A couple thoughts (and thanks for the response, by the way). Great question that has helped me clarify my point.
First, as one commenter above noted … you can be very successful and still run a feature factory. You’ll notice that I didn’t mention a lack of business results in my original post. I didn’t say your company failed. I have personally worked at feature factories that were very successful financially (at least for some period of time). They didn’t let me evolve my craft, and they were easily disrupted, but somehow the lights stayed on. So … feature factories can make money.
Second, my post wasn’t targeting people that — for whatever reason — have yearly release cycles. If I was working in terms of yearly release cycles I would be forced to run a feature factory of sorts (and to find elaborate ways to validate these features prior to release). Why? The feedback loop is just too long. You simply can’t respond to customer feedback as they use the features in the real world, with their data, and in their environments. With that in mind, I wouldn’t even worry about that input into my decision making.
When I wrote this post, I was referring to B2B and B2C SaaS products where customers are billed monthly, can opt out (cancel), expect regular functionality improvements, and have the potential to seriously screw things up in terms of adding too much complexity if they don’t aggressively validate their work. I am referring to teams that ship hour, daily, weekly, or bi-weekly. I realize this isn’t the only way to deliver software, and that non-SaaS products have a different dynamic in terms of feature planning. I’m sure your product is very successful, and a good reminder that not all companies need to operate like this.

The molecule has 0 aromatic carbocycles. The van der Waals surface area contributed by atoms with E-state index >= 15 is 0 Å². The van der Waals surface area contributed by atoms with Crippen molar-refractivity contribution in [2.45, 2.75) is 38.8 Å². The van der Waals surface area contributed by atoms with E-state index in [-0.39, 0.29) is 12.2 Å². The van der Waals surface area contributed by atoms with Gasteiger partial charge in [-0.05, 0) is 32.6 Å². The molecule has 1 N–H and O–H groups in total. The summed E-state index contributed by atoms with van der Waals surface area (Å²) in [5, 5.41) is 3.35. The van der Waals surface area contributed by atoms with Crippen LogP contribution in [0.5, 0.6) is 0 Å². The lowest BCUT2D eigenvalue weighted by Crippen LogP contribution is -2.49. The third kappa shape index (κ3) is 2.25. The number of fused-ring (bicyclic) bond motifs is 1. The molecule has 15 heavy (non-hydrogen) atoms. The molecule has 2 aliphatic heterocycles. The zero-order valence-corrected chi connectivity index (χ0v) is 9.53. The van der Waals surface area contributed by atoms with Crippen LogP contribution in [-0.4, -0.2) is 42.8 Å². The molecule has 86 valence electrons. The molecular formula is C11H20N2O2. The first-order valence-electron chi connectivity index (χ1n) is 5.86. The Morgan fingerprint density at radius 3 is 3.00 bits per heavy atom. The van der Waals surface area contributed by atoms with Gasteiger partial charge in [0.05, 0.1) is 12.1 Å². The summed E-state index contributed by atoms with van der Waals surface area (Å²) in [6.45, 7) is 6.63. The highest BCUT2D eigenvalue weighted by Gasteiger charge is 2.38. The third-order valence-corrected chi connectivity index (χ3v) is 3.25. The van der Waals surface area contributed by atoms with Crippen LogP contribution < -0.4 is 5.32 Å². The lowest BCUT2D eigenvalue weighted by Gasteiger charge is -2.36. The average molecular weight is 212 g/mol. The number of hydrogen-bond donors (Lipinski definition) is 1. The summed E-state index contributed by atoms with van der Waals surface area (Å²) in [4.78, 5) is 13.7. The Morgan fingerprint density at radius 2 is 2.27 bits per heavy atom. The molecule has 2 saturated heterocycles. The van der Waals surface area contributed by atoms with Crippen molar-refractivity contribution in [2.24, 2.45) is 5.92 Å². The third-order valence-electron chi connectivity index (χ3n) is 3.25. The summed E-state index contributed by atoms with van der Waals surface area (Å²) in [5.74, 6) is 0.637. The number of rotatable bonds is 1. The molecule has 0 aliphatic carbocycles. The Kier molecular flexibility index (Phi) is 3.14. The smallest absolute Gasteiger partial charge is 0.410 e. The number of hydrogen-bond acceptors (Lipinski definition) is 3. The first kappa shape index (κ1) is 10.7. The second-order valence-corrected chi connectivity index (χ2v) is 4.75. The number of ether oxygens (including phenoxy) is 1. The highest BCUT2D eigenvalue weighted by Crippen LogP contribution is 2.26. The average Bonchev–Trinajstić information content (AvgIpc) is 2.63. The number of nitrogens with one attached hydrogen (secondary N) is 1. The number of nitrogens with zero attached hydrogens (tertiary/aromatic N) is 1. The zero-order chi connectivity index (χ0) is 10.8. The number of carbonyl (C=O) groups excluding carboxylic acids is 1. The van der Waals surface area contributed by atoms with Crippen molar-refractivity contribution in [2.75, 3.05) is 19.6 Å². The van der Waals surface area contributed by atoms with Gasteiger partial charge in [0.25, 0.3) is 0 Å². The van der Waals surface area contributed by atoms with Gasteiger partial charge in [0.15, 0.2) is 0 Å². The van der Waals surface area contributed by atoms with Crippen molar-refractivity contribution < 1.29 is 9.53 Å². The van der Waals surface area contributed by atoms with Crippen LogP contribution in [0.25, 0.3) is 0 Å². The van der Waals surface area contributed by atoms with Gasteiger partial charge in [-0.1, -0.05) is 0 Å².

It appears, from your description, that customers wont get the update without spending money. This is fundamentally different from a SaaS model billed monthly. In many cases the “new stuff” comes at no extra charge. You are billed based on user seats, usage, etc. It is more similar to a service ecosystem.
Good call out with your comment though … different models can require a different approach.
Finally, the proof is in the pudding. Somehow you’ve found a way to correctly predict the problems that need solving, and then predict which solutions will solve those problems. You have a good batting average. I’m still wondering, though …
Would customers upgrade if you delivered half of those features? Do you test that? Would customers upgrade if you delivered an alternate set of features? Do you test that? Do customers adopt 100% of your new work? (I guess they do, otherwise they wouldn’t upgrade?) Do you aggressively usability test your new features beforehand and change course if the feedback is adverse? Do your teams have the flexibility to iterate based on customer feedback? What % of your customers upgrade? Perhaps with a yearly cycle it is impossible to answer some of these questions. But they’re worth considering.
Thanks again Sergey. Great question.